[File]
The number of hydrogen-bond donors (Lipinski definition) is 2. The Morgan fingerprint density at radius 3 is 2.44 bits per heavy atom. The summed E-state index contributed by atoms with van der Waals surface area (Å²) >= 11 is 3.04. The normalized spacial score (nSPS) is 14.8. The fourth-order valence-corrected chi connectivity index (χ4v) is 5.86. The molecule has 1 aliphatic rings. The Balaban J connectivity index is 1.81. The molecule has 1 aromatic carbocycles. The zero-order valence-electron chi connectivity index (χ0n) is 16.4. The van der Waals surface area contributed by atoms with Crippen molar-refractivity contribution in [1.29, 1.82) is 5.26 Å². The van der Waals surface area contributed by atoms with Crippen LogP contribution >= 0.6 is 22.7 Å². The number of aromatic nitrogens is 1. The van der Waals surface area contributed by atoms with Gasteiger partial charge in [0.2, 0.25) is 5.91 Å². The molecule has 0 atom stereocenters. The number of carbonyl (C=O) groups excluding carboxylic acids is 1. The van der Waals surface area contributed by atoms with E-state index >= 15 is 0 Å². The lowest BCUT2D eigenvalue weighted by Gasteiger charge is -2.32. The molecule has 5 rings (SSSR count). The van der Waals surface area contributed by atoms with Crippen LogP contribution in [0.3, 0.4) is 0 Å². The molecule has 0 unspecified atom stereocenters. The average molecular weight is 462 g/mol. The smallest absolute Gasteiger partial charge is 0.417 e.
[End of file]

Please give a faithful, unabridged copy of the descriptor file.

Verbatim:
The number of hydrogen-bond donors (Lipinski definition) is 2. The Morgan fingerprint density at radius 3 is 2.44 bits per heavy atom. The summed E-state index contributed by atoms with van der Waals surface area (Å²) >= 11 is 3.04. The normalized spacial score (nSPS) is 14.8. The fourth-order valence-corrected chi connectivity index (χ4v) is 5.86. The molecule has 1 aliphatic rings. The Balaban J connectivity index is 1.81. The molecule has 1 aromatic carbocycles. The zero-order valence-electron chi connectivity index (χ0n) is 16.4. The van der Waals surface area contributed by atoms with Crippen molar-refractivity contribution in [1.29, 1.82) is 5.26 Å². The van der Waals surface area contributed by atoms with Crippen LogP contribution >= 0.6 is 22.7 Å². The number of aromatic nitrogens is 1. The van der Waals surface area contributed by atoms with Gasteiger partial charge in [0.2, 0.25) is 5.91 Å². The molecule has 0 atom stereocenters. The number of carbonyl (C=O) groups excluding carboxylic acids is 1. The van der Waals surface area contributed by atoms with E-state index >= 15 is 0 Å². The lowest BCUT2D eigenvalue weighted by Gasteiger charge is -2.32. The molecule has 5 rings (SSSR count). The van der Waals surface area contributed by atoms with Crippen LogP contribution in [0.3, 0.4) is 0 Å². The molecule has 0 unspecified atom stereocenters. The average molecular weight is 462 g/mol. The smallest absolute Gasteiger partial charge is 0.417 e.